Finally, and this is the piece that makes me the most happy, there are very strict rules about how legislative and congressional districts can be drawn. No longer will there be, for example, islands of one district in the middle of another one simply to benefit a single political party. The resolution requires that districts be “areas of convenient territory contiguous by land”. Areas “that meet only a points of adjoining corners are not” considered “contiguous”.
Bipartisan. Independent. Transparent. Open. This proposal has all of the hallmarks of a true democracy and a legitimate redistricting process. While it will chap the butts of Republicans who have been so shrewd in their redistricting over the past 20 years, they will have a very hard time defending a vote against this resolution and the people of Michigan would very likely support it as a ballot proposal as well.
This incredibly important resolution is now in the Elections and Ethics Committee. We’ll keep a very close eye on its progress.
Republican rejection of Obamacare in Michigan increases costs for small business
The Small Business Association of Michigan supports the broadening of eligibility criteria to participate in the Medicaid program...
The reality is that people go to our health-care system and they get care, and if they can’t afford it, they still get care but it’s uncompensated. Uncompensated care actually gets passed along to those who can pay. It’s called cost shifting and it’s been happening for a very long time. And it has found its way into the base rates of health insurance for small businesses all across the state.
Medicaid expansion makes good business sense for Michigan’s government, its businesses and, most obviously, its uninsured – because getting coverage for the uninsured matters to business.
Obamacare has expanded coverage, saved consumers money, reined in health care costs and improved quality of care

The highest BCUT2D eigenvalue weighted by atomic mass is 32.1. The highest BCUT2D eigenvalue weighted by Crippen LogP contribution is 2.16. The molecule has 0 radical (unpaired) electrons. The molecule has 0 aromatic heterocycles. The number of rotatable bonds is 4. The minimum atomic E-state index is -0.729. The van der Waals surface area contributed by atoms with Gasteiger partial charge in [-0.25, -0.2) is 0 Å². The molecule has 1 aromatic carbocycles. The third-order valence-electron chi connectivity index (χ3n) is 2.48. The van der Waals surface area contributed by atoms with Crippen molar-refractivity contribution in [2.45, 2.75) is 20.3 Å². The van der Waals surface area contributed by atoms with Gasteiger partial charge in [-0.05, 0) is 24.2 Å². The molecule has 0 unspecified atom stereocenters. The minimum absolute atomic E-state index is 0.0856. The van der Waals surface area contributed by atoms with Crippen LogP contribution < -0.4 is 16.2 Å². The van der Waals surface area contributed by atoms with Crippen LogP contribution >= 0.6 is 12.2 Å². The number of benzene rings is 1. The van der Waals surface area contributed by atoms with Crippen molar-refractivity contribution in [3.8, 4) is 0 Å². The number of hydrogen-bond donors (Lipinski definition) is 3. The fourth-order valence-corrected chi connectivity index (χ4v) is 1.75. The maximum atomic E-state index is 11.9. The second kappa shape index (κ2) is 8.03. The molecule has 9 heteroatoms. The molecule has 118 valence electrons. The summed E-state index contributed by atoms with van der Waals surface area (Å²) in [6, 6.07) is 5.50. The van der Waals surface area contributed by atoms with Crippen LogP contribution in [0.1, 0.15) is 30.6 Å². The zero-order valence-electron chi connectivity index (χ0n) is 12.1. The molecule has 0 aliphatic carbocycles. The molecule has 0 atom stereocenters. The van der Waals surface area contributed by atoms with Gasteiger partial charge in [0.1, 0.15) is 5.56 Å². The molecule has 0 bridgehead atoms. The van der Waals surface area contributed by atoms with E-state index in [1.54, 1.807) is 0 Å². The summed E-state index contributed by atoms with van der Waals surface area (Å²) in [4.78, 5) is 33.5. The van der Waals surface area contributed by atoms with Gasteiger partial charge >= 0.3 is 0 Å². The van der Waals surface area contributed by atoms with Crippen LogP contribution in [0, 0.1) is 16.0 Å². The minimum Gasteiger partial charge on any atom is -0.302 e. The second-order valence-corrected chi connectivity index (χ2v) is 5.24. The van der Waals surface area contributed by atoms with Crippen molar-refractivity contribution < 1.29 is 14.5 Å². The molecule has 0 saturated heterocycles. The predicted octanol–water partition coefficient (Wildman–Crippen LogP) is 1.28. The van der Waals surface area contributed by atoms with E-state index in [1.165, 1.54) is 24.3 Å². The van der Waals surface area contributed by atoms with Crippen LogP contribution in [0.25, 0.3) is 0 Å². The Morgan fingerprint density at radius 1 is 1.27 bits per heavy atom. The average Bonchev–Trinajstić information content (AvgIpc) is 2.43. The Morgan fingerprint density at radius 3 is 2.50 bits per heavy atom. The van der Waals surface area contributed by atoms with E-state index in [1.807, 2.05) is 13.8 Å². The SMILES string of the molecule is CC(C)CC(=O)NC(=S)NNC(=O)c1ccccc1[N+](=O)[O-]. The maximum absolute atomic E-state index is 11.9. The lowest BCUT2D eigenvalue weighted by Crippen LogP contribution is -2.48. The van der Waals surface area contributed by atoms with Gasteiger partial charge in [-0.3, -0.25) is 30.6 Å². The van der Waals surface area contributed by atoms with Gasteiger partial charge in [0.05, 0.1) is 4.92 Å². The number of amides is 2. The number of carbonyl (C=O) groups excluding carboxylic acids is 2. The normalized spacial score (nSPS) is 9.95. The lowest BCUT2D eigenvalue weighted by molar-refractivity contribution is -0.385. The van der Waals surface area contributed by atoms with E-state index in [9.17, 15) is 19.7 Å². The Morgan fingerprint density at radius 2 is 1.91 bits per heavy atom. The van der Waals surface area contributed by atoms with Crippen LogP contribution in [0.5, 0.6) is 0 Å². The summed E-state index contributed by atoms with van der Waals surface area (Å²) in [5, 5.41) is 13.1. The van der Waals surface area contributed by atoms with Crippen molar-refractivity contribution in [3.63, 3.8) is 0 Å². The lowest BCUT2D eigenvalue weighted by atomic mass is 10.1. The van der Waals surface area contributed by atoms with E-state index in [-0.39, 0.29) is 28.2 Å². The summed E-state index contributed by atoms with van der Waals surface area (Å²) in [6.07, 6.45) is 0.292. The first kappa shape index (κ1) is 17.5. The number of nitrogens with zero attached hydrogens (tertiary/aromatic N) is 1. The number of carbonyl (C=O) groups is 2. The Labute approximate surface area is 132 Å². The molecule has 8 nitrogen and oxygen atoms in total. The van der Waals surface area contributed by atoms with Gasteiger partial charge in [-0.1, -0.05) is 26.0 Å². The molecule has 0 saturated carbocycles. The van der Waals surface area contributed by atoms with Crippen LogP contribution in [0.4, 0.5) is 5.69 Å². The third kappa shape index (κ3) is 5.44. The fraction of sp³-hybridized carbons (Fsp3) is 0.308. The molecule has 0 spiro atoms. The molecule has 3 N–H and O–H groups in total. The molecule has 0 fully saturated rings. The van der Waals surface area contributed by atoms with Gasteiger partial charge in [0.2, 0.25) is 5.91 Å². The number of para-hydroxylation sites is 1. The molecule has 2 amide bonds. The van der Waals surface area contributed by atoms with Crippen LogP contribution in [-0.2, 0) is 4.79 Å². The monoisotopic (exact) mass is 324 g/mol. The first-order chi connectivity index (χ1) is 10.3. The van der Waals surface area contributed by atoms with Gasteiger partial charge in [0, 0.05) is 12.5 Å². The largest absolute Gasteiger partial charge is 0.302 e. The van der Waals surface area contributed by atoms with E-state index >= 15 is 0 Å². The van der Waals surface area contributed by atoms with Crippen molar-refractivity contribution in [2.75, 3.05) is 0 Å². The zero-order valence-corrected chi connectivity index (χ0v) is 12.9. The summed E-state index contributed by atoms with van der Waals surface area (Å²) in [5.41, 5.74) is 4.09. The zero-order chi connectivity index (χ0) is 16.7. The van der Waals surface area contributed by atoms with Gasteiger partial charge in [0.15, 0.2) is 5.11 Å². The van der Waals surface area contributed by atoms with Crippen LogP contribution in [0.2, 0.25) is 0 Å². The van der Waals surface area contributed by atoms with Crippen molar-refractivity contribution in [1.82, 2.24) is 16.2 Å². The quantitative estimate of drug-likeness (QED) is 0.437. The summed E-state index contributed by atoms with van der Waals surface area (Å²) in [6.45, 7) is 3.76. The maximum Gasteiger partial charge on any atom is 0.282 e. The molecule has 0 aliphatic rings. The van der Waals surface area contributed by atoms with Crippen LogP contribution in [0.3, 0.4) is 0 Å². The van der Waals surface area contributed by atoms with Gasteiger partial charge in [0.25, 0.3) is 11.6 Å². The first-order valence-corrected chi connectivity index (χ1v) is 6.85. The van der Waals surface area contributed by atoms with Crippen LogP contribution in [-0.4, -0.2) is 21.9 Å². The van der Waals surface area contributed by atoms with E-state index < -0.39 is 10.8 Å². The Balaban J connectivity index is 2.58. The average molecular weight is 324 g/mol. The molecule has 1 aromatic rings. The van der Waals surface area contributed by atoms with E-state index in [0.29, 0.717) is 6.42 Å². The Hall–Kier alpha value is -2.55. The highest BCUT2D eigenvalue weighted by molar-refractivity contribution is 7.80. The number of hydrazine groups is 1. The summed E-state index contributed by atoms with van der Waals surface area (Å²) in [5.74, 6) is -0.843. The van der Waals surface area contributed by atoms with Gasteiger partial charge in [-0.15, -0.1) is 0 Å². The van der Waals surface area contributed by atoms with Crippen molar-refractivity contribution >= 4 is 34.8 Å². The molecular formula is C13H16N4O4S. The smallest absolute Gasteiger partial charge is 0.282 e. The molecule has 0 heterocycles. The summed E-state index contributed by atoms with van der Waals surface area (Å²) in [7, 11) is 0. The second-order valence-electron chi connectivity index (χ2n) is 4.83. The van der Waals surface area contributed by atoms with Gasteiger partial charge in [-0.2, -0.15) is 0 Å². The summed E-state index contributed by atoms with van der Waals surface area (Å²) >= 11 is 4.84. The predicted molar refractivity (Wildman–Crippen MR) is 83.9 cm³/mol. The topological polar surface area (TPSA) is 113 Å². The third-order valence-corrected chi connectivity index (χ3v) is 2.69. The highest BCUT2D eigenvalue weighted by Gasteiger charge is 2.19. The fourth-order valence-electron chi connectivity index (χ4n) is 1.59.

Republican leaders in Congress regularly denounce the 2010 Affordable Care Act and vow to block money to carry it out or even to repeal it. Those political attacks ignore the considerable benefits delivered to millions of people since the law’s enactment three years ago Saturday. The main elements of the law do not kick in until Jan. 1, 2014, when many millions of uninsured people will gain coverage. Yet it has already thrown a lifeline to people at high risk of losing insurance or being uninsured, including young adults and people with chronic health problems, and it has made a start toward reforming the costly, dysfunctional American health care system.
PEW Center poll shows GOP favorability at 20-year low
Andrew Kohut is the founding director and former president of the Pew Research Center. He served as president of the Gallup Organization from 1979 to 1989.
In my decades of polling, I recall only one moment when a party had been driven as far from the center as the Republican Party has been today.
The Republican Party’s ratings now stand at a 20-year low, with just 33 percent of the public holding a favorable view of the party and 58 percent judging it unfavorably, according to a recent Pew Research Center survey. Although the Democrats are better regarded (47 percent favorable and 46 percent unfavorable), the GOP’s problems are its own, not a mirror image of renewed Democratic strength.
Americans’ values and beliefs are more divided along partisan lines than at any time in the past 25 years. The values gap between Republicans and Democrats is now greater than the one between men and women, young and old, or any racial or class divides.
Why ultra-conservatives like the sequester
Ultra-conservatives believe that Democracy gives them the liberty to seek their own self-interests by exercising personal responsibility, without having responsibility for anyone else or anyone else having responsibility for them. They take this as a matter of morality. They see the social responsibility to provide for the common good as an immoral imposition on their liberty.
Why the stock market is at record highs